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Deadly Mushrooms That Even Bear Grylls Won’t Eat

“They say that you can be an old mushroom hunter, or a bold mushroom hunter, but you can’t be an old, bold mushroom hunter,” says Bear Grylls.

Bear has spent a lot of time teaching survival skills in the wild, and part of his expertise is knowing what you should eat to save your life in a survival situation—and how to avoid eating something that could end it. Bear says that some mushrooms are just about the most poisonous things you can find in the natural world and mistakes with mushrooms can be fatal.

“There’s no antidote, and in many cases nothing a doctor can do for you once you’ve ingested certain types of fungus . . . People die from mushroom poisoning, every year,” he writes in his book Extreme Food.

Bear says that knowing which mushrooms are toxic is information that can save your life and that it’s important to learn how to identify these before looking into what mushrooms you can eat. In his book Extreme Food, Bear highlights some of the properties of five very dangerous mushrooms. Get to know them here (and then learn even more here).

Disclaimer: There are many other toxic mushroom species. Forage at your own risk, and always educate yourself before eating anything you forage from the wild. Consult a field guide for specific information on identifying these mushrooms.

Death Cap

Image by John Benedictus

Bear says that if you eat a death cap mushroom, you might think it was delicious and feel fine for 8-12 hours, but then you’d get symptoms like stomach cramps, violent vomiting, and explosive diarrhea. The body would then go into shock and seem to recover, but the poison would work on damaging the liver, leading to a coma and then death.

What regions of the world is it found in? 

Europe, North America, and Australasia

Where does it grow? 

In oak, beech, and mixed woods, in small groups of about six mushrooms, widely spaced

The Destroying Angel

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Amanita virosa is a pretty-looking mushroom. That’s why they call it an angel,” says Bear in Extreme Food. There is no antidote to the destroying angel’s poison, and it causes organ failure.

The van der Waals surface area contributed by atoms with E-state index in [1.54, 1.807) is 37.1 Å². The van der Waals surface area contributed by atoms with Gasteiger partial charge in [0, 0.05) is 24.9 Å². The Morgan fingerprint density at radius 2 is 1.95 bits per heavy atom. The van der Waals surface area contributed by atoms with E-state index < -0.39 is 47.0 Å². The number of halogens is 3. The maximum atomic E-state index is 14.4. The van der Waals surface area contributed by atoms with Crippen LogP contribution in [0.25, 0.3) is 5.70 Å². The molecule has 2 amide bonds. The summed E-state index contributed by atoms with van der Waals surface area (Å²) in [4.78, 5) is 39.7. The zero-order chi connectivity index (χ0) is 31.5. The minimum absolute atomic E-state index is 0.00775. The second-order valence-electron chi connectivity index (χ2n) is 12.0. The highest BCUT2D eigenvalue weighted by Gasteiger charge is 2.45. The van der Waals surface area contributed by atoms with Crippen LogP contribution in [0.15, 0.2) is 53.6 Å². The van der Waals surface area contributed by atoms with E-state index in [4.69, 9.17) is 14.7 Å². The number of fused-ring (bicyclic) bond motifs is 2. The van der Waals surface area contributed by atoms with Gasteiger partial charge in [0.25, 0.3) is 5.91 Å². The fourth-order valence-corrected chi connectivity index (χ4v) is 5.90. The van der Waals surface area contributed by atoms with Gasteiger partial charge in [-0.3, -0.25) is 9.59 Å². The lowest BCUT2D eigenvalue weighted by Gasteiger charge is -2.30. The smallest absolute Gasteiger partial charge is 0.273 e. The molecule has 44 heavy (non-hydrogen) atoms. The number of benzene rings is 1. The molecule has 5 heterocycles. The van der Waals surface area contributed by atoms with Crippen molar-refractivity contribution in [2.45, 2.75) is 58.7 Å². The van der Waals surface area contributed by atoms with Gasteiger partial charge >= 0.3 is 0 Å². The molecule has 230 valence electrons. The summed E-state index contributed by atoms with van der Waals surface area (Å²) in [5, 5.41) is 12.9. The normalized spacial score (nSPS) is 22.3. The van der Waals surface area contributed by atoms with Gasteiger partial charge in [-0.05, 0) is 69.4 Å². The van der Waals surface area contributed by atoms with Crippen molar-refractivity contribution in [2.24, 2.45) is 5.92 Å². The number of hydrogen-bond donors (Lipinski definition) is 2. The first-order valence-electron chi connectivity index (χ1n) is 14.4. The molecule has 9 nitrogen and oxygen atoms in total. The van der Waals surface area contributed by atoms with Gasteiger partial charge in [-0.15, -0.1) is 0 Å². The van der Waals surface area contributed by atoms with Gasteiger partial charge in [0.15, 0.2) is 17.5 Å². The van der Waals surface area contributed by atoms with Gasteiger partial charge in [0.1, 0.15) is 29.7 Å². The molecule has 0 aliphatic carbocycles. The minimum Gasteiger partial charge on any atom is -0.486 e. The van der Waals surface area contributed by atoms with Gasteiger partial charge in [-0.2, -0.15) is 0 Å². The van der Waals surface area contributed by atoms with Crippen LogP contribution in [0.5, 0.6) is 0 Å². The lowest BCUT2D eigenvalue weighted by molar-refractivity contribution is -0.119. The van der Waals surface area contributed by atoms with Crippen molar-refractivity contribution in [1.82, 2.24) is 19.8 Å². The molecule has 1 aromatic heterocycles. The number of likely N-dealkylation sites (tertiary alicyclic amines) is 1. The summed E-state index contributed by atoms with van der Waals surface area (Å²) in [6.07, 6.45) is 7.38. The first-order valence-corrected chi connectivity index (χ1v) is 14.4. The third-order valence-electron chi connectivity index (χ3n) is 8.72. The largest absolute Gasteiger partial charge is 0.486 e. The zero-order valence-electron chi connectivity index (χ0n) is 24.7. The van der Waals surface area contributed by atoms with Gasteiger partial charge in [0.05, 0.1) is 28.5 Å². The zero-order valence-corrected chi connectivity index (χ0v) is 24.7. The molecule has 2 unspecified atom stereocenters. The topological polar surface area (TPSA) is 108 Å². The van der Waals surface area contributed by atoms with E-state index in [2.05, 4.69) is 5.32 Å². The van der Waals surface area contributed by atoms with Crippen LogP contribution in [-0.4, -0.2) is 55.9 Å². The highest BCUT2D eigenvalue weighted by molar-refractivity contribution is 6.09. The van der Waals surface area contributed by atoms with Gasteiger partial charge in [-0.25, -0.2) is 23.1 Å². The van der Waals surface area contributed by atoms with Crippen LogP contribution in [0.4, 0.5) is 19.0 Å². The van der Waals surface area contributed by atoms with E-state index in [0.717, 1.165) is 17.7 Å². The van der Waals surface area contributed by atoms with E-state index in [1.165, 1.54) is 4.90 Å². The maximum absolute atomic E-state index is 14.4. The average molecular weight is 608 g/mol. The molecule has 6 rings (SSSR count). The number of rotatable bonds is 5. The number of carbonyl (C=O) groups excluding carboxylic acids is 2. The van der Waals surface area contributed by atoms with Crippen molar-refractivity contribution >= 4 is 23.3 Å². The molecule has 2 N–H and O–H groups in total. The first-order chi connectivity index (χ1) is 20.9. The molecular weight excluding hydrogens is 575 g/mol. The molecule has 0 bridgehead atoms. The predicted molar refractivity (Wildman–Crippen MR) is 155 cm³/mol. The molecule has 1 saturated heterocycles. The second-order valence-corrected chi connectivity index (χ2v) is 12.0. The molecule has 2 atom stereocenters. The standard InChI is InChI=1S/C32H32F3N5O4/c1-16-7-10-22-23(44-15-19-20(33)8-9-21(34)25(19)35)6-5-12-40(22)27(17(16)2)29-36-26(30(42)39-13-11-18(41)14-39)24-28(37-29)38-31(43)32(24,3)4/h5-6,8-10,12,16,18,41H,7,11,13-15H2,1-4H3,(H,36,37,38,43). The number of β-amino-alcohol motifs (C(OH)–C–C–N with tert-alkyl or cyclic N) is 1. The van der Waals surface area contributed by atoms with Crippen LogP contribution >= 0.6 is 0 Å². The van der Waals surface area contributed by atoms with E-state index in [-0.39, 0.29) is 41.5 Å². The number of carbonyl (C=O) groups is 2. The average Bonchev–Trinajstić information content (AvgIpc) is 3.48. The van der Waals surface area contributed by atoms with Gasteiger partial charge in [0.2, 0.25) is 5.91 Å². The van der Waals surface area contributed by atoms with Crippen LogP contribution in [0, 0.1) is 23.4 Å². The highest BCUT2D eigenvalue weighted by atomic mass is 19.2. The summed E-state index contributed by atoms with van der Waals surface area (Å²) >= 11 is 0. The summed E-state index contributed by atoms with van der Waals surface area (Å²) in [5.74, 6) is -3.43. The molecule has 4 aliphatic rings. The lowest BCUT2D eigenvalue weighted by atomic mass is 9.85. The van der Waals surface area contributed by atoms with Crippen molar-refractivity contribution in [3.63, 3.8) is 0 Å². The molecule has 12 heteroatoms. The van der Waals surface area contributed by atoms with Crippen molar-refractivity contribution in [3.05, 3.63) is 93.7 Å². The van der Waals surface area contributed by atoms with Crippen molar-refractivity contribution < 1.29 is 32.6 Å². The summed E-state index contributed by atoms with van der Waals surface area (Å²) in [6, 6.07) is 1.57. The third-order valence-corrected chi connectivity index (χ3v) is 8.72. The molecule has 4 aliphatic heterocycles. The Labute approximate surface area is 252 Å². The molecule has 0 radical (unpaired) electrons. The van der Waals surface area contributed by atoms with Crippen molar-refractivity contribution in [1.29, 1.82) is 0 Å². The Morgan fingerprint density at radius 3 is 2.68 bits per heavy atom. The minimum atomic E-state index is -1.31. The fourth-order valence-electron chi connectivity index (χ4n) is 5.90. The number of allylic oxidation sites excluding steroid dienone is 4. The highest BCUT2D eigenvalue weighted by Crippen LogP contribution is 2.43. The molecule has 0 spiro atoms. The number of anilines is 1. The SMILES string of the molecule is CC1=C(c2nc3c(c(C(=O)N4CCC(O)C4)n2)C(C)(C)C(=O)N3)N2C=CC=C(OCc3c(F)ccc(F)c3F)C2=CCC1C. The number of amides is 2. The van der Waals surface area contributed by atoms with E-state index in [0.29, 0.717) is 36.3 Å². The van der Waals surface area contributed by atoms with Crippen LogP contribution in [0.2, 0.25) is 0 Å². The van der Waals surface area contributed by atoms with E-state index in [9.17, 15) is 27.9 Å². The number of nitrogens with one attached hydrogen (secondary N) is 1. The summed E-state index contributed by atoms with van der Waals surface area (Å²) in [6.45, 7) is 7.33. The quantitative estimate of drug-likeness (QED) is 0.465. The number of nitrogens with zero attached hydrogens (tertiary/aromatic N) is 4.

“If you mistakenly put one of these in the pot, your only real chance of survival will be a liver transplant. Not easy in the field,” warns Bear.

What regions of the world is it found in? 

Europe, but there are similar toxic species all over the world

Where does it grow? 

Usually in woodlands but can also grow in fields and on roadsides 

Fly Agaric

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“This is the mushroom that pixies sit on in children’s story books. You know the one – a red cap (sometimes orange), with little white spots,” says Bear in Extreme Food. This mushroom is quite common and is often easy to spot because of the bright colors.

Don’t be fooled, though, the fly agaric has some very nasty effects: drowsiness, difficulty in speaking, confusion, spasms, cramps, tremors, hallucinations, and deep coma.

What regions of the world is it found in? 

Native in the Northern Hemisphere, introduced in many areas in the Southern Hemisphere

Where does it grow? 

Forest floors 

Panther Cap

Image by Albert Fertl

“The Panther Cap is a good example of a mushroom that can easily be confused with an edible mushroom, the Blusher,” says Bear in Extreme Food. “If you were to put the two side by side, you’d see the difference. But you’d also notice the similarities, which are a very good reminder that you need to be extremely sure of your identification before you risk eating a wild mushroom.”

This amanita mushroom has the same types of toxins as the Fly Agaric, but in greater quantities. It causes sickness and hallucinations and can easily kill you.

What regions of the world is it found in? 

North America and Europe

Where does it grow? 

Forests, especially near beech trees 

Fool’s Funnel

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“The Fool’s Funnel is sometimes called the Sweating Mushroom, because that’s what its main toxin makes you do,” says Bear. From there, it gets decidedly worse, shutting down your respiratory system, causing cardiac failure, and potentially even killing you.

“Fool’s Funnel frequently appears on grassland, and is one very good reason why you should closely monitor children around ‘fairy rings’. Such rings might be harmless, but they could be deadly,” says Bear in Extreme Food.

What regions of the world is it found in? 

Europe and North America

Where does it grow? 

On grassland, sandy soil, and roadsides, often in circles

For more information about identifying both edible and toxic mushrooms, check out these guides from Outdoors.com:

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  1. John Mugavero

    Please reduce the ads! There was one from the top that took 3/4 of the space and another from the bottom leaving less than 1″ of space to read the article

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